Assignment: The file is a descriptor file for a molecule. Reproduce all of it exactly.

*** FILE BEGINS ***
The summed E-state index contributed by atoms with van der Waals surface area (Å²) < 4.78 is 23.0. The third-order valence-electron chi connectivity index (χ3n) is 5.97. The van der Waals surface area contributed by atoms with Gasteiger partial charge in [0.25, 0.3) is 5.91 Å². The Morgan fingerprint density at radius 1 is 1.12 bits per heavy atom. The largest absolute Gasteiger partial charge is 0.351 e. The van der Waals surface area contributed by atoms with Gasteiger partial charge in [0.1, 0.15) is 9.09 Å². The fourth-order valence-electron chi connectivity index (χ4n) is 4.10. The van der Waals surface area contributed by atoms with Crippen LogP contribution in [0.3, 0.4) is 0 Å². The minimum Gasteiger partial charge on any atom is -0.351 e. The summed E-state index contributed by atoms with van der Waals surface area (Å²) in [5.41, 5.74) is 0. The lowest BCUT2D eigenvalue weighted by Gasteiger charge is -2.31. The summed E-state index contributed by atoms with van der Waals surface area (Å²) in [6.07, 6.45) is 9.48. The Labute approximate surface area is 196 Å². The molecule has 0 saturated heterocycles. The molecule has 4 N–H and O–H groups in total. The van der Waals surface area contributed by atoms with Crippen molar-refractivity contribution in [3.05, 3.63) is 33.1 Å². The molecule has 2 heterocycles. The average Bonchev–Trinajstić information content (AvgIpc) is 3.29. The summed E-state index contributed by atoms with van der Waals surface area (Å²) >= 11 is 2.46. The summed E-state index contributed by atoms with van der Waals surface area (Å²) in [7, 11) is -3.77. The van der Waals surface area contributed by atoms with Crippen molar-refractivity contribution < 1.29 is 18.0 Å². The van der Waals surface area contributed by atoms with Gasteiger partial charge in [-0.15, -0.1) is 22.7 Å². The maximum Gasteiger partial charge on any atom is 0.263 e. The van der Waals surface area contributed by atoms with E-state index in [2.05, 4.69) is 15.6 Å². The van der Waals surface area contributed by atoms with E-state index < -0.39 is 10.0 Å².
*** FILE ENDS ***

The summed E-state index contributed by atoms with van der Waals surface area (Å²) < 4.78 is 23.0. The third-order valence-electron chi connectivity index (χ3n) is 5.97. The van der Waals surface area contributed by atoms with Gasteiger partial charge in [0.25, 0.3) is 5.91 Å². The Morgan fingerprint density at radius 1 is 1.12 bits per heavy atom. The largest absolute Gasteiger partial charge is 0.351 e. The van der Waals surface area contributed by atoms with Gasteiger partial charge in [0.1, 0.15) is 9.09 Å². The fourth-order valence-electron chi connectivity index (χ4n) is 4.10. The van der Waals surface area contributed by atoms with Crippen LogP contribution in [0.3, 0.4) is 0 Å². The minimum Gasteiger partial charge on any atom is -0.351 e. The summed E-state index contributed by atoms with van der Waals surface area (Å²) in [5.41, 5.74) is 0. The lowest BCUT2D eigenvalue weighted by Gasteiger charge is -2.31. The summed E-state index contributed by atoms with van der Waals surface area (Å²) in [6.07, 6.45) is 9.48. The Labute approximate surface area is 196 Å². The molecule has 0 saturated heterocycles. The molecule has 4 N–H and O–H groups in total. The van der Waals surface area contributed by atoms with Crippen molar-refractivity contribution in [3.05, 3.63) is 33.1 Å². The molecule has 2 heterocycles. The average Bonchev–Trinajstić information content (AvgIpc) is 3.29. The summed E-state index contributed by atoms with van der Waals surface area (Å²) >= 11 is 2.46. The summed E-state index contributed by atoms with van der Waals surface area (Å²) in [7, 11) is -3.77. The van der Waals surface area contributed by atoms with Crippen molar-refractivity contribution < 1.29 is 18.0 Å². The van der Waals surface area contributed by atoms with Gasteiger partial charge in [-0.15, -0.1) is 22.7 Å². The maximum Gasteiger partial charge on any atom is 0.263 e. The van der Waals surface area contributed by atoms with E-state index in [2.05, 4.69) is 15.6 Å². The van der Waals surface area contributed by atoms with E-state index < -0.39 is 10.0 Å².